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Christo and Jeanne-Claude, Wrapped Walkways, Kansas City, Missouri (Hand Signed), from the Estate of Aviva and Jacob Baal Teshuva, 1978
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Christo and Jeanne-Claude
Wrapped Walkways, Kansas City, Missouri (Hand Signed), from the Estate of Aviva and Jacob Baal Teshuva, 1978
This rare vintage poster was published to promote and raise funds for Christo's famous Wrapped Walkways, Loose Park, Kansas City, Missouri project in the late 1970s. It is hand signed boldly in black marker "Christo et Jeanne Claude" on the recto (front). Unframed and in very good vintage condition. From the Estate of Aviva and Jacob Baal Teshuva - authors, personal friends, early supporters and collectors of Christo. Authenticity guaranteed.
ABOUT THE WRAPPED WALKWAYS, LOOSE PARK, KANSAS CITY, MISSOURI PROJECT:
Wrapped Walk Ways, in Jacob Loose Memorial Park, Kansas City, Missouri, consisted of the installation of 135,000 square feet (12,540 square meters) of saffron-colored nylon fabric covering 2.7 miles (4.4 kilometers) of formal garden walkways and jogging paths.
Installation began on Monday, October 2, 1978, and was completed on Wednesday, October 4. 84 people were employed by A. L. Huber and Sons, a Kansas City building contractor, to install the fabric. There were 13 construction workers, 4 professional seamstresses and 67 students.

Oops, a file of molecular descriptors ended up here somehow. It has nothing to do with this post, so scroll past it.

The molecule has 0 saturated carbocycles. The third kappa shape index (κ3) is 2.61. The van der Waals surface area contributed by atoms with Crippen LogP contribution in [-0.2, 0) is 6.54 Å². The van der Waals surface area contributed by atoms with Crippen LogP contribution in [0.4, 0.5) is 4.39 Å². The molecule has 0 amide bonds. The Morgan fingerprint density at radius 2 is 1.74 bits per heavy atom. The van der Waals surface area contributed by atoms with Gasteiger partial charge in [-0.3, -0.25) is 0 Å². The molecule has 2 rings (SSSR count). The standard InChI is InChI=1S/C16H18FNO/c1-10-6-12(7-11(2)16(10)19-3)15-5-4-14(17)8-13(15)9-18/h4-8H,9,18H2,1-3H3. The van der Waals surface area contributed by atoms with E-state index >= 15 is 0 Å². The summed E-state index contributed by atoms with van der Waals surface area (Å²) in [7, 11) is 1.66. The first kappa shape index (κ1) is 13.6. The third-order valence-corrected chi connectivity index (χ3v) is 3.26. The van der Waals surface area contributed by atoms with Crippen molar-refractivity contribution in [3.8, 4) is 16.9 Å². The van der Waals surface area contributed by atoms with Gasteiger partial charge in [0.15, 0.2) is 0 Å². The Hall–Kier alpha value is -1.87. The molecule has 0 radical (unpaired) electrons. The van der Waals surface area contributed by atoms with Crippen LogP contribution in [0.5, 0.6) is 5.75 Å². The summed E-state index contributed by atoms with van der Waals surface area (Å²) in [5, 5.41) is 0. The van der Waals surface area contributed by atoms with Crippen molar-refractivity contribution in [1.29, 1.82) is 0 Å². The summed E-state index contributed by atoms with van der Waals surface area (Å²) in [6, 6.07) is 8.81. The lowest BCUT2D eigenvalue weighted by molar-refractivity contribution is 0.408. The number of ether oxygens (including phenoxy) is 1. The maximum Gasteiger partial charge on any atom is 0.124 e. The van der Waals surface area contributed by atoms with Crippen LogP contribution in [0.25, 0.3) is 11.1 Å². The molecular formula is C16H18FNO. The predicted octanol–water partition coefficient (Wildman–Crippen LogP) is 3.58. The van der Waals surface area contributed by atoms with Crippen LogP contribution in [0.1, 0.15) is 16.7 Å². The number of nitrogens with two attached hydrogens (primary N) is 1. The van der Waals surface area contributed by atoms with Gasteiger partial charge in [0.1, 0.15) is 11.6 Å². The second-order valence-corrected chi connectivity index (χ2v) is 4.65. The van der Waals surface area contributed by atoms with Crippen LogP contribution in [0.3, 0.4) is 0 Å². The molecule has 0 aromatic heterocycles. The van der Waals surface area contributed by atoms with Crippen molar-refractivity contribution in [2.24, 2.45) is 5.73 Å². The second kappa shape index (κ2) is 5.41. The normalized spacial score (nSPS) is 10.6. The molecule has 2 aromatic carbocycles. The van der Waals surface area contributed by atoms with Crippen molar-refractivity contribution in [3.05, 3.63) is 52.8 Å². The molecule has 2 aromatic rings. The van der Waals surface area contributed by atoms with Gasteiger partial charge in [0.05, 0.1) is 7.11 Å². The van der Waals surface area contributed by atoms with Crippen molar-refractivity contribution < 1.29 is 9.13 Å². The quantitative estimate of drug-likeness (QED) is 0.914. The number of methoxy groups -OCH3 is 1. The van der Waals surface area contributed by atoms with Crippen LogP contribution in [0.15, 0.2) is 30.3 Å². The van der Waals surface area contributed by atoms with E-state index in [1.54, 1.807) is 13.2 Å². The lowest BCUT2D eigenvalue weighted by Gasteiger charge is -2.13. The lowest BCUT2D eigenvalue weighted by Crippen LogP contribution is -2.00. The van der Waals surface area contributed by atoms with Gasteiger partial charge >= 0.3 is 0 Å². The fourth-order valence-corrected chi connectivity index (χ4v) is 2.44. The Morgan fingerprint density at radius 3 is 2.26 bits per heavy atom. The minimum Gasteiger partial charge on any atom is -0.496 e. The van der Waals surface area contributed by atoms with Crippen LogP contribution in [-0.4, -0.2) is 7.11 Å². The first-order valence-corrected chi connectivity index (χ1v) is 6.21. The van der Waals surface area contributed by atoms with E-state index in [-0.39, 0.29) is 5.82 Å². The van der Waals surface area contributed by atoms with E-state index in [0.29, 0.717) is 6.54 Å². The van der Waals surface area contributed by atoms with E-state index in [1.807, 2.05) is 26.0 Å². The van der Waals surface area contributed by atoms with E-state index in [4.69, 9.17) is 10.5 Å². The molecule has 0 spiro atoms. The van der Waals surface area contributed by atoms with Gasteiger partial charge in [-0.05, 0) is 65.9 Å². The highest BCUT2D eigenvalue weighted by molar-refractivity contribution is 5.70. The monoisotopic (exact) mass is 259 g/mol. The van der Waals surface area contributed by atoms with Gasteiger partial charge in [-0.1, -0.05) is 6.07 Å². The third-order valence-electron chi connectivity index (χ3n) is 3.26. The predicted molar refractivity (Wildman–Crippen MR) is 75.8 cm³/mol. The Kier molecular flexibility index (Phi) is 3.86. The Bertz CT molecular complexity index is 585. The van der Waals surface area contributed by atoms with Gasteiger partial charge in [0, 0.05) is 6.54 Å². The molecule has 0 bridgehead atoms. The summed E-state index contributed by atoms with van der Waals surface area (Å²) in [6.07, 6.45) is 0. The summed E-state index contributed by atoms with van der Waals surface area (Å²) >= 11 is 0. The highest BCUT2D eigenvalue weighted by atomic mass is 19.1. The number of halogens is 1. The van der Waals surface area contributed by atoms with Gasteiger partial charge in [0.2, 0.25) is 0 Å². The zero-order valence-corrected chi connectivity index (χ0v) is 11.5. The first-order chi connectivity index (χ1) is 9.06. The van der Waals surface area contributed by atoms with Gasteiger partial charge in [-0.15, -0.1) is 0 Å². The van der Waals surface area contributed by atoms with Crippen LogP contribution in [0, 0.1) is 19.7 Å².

After 52,000 feet (15,850 meters) of seams and hems had been sewn in a West Virginia factory, professional seamstresses, using portable sewing machines and assisted by many workers, completed the sewing in the park. The cloth was secured in place by 34,500 steel spikes (7 x 5/16 inch/17.8 x 0.8 centimeters) driven into the soil through brass grommets along the sides of the fabric, and 40,000 staples into wooden planks on the stairways.
All expenses related to Wrapped Walk Ways were borne by Christo and Jeanne-Claude, as in all their other projects, through the sale of preparatory works created by Christo: drawings and collages, as well as earlier works and original lithographs. The artists do not accept sponsorship of any kind.
The temporary work of art remained in the park until October 16, 1978, after which the material was removed and given to the Kansas City Parks Department for recycling, and the park was restored to its original condition.